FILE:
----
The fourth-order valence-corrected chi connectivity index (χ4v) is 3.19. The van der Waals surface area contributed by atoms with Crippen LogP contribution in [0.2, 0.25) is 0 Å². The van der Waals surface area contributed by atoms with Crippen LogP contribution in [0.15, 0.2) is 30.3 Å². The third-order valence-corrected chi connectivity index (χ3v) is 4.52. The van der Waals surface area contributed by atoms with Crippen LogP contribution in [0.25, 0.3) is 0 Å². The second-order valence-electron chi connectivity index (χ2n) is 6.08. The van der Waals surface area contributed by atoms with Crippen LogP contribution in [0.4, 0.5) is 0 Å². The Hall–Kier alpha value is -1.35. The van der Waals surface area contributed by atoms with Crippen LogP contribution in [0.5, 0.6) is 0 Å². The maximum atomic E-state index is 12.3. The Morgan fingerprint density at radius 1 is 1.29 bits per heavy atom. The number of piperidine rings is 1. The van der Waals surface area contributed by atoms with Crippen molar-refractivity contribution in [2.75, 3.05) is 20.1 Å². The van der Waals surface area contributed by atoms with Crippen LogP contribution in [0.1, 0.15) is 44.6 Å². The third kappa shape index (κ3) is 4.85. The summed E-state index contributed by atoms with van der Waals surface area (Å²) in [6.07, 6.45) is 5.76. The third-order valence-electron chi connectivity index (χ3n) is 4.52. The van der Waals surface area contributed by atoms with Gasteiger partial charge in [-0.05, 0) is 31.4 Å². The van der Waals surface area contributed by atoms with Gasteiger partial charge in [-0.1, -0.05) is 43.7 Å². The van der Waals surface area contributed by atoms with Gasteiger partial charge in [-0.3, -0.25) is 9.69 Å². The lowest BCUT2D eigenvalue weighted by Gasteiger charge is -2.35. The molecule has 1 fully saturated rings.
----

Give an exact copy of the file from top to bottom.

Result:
The fourth-order valence-corrected chi connectivity index (χ4v) is 3.19. The van der Waals surface area contributed by atoms with Crippen LogP contribution in [0.2, 0.25) is 0 Å². The van der Waals surface area contributed by atoms with Crippen LogP contribution in [0.15, 0.2) is 30.3 Å². The third-order valence-corrected chi connectivity index (χ3v) is 4.52. The van der Waals surface area contributed by atoms with Crippen LogP contribution in [0.25, 0.3) is 0 Å². The second-order valence-electron chi connectivity index (χ2n) is 6.08. The van der Waals surface area contributed by atoms with Crippen LogP contribution in [0.4, 0.5) is 0 Å². The Hall–Kier alpha value is -1.35. The van der Waals surface area contributed by atoms with Crippen LogP contribution in [0.5, 0.6) is 0 Å². The maximum atomic E-state index is 12.3. The Morgan fingerprint density at radius 1 is 1.29 bits per heavy atom. The number of piperidine rings is 1. The van der Waals surface area contributed by atoms with Crippen molar-refractivity contribution in [2.75, 3.05) is 20.1 Å². The van der Waals surface area contributed by atoms with Crippen LogP contribution in [0.1, 0.15) is 44.6 Å². The third kappa shape index (κ3) is 4.85. The summed E-state index contributed by atoms with van der Waals surface area (Å²) in [6.07, 6.45) is 5.76. The third-order valence-electron chi connectivity index (χ3n) is 4.52. The van der Waals surface area contributed by atoms with Gasteiger partial charge in [-0.05, 0) is 31.4 Å². The van der Waals surface area contributed by atoms with Gasteiger partial charge in [-0.1, -0.05) is 43.7 Å². The van der Waals surface area contributed by atoms with Gasteiger partial charge in [-0.3, -0.25) is 9.69 Å². The lowest BCUT2D eigenvalue weighted by Gasteiger charge is -2.35. The molecule has 1 fully saturated rings.